However, one needs to be pragmatic regarding these agreements. First, while they are usually presented as alliances, this is too optimistic. At best, they are alignments, as they lack the key elements of an alliance. Secondly, such agreements do not, for the time being, amount to much more than an expression by the respective governments’ of a willingness to cooperate and facilitate exploration and exploitation of gas resources, if and when this is pursued by companies.
The public belief that every time there is a tripartite meeting, drilling or construction will immediately commence, creates unrealistic expectations that do not promote a spirit of sharing. Finally, if such agreements are primarily designed to exclude certain countries, the likelihood of their full success is reduced. If they are designed to initiate cooperation, with a view to becoming more fully inclusive in the future, then prospects could hold more promise.
On the other hand, it is usually said for the Cyprus issue that this has been a history of lost opportunities. The same could, grosso modo, be said about hydrocarbon development in the Eastern Mediterranean. So much time has been lost and, arguably, with it, opportunities. This is chiefly due to the fact that it was always nearly exclusively political considerations that informed the stance of regional governments on energy issues, often with very little, if any, solid grounding on economic, technical or business considerations. Thus, hydrocarbon conflicts were allowed to become new episodes in the fundamental conflicts of principle or new links in existing conflict chains.
To take the example of Cyprus, energy could have become a platform of cooperation and possibly a key win-win collaboration effort, paving the way to cooperation in other areas as well. Energy could moreover become the catalyst for cooperation in the broader region and also render Cyprus an excellent hub and a connector itself.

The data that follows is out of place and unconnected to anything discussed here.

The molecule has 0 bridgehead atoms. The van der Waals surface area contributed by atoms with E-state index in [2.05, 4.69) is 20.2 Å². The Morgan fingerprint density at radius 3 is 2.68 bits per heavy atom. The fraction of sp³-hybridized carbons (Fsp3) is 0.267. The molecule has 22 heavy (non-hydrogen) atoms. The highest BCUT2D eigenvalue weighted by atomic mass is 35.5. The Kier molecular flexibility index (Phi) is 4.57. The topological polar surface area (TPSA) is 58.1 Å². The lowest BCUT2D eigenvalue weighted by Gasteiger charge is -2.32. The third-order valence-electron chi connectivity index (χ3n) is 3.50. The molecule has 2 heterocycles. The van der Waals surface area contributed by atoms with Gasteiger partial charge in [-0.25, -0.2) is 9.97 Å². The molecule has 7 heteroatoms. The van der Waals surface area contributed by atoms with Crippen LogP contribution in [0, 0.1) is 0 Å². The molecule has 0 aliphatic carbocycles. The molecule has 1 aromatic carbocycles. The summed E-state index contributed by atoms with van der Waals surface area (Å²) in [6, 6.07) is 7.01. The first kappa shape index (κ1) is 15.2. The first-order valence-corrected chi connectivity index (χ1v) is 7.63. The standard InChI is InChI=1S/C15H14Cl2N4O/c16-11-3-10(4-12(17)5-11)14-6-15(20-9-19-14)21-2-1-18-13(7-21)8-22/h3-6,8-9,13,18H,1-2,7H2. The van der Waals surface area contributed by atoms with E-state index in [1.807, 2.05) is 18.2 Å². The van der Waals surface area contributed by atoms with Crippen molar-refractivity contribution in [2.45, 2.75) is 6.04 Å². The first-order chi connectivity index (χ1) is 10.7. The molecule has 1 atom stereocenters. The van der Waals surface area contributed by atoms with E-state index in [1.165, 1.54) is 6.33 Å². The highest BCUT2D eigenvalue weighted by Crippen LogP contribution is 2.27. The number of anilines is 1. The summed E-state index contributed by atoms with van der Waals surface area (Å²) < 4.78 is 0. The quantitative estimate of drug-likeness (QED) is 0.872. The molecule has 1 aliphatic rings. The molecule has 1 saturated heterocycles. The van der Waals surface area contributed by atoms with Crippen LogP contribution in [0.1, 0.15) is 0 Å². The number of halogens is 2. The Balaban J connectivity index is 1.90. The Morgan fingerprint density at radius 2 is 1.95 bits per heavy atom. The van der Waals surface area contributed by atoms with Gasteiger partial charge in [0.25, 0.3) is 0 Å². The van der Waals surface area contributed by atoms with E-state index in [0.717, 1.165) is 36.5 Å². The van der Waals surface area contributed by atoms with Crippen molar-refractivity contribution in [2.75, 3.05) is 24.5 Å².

To this effect, Cyprus has the distinct advantage of being a country in the region, but not of the region. As an EU member state, Cyprus offers all the assurances that come from this membership; yet, its location in the region and knowledge of regional particularities gives it the comparative advantage it boasts. Sadly, the unresolved Cyprus issue precludes the country from realising its full potential. Indeed, the finding of hydrocarbons and the potential for further findings have exacerbated tensions between the two communities on the island, as well as between other states that are active or wish to be included in natural resource exploration and exploitation.
For any realistic prospects of success, commitment from all sides must be displayed. Turkey, for its part, must show tangible proof that it is ready to cooperate, and refrain from merely blocking ongoing initiatives that it feels excluded from. It also needs to show credible commitment to the solution of the Cyprus problem, as far as its own involvement and responsibility is concerned.
On the other hand, the Republic of Cyprus must show genuine will and present tangible assurances that the rights in principle of the Turkish Cypriots to any hydrocarbon findings will be given full consideration. The EU and the international community fully support the Republic of Cyprus’ right to explore and exploit hydrocarbon findings in its Exclusive Economic Zone (EEZ). Yet, neither would support the exploitation of such resources without due regard to the rights of all Cypriots.
These steps should convince the international community that their continued engagement in Cyprus is meaningful and could also establish a terrain conducive to international investment and engagement, through the minimisation of conflict and related risks.
For East Med gas to have any realistic prospects of being exploited, a number of economic, business, technical and geopolitical realities need to be in place. Adequate quantities need to be found; markets need to be secured; prices are required to be right; companies need to be interested; and (geo)political circumstances conducive to exploration and exploitation secured.
International market and price realities obviously change in ways that go beyond the regional realities and are thus both unpredictable and outside the reach and power of regional states. What these states can do, is to try to manage the political and geopolitical framework for energy-related activities, including serious attempts to resolve conflicts and bridge differences.
This will be essential for a swift exploitation capability when international market conditions allow. Even if this does not turn out to be the case, energy will have anyway indirectly enabled conflict resolution. In a sense, this could be the great value of gas beyond gas, in an unpredictable, challenged and uncertain environment like the Eastern Mediterranean.
- Harry Tzimitras is the Director of the Peace Research Institute Oslo (PRIO) Cyprus Centre. He is also Senior Fellow at the Dinu Patriciu Eurasia Center and the Global Energy Center of the Atlantic Council, Washington.
- This post first appeared on the website of Istituto Affari Internazionali. You can read the original by clicking here.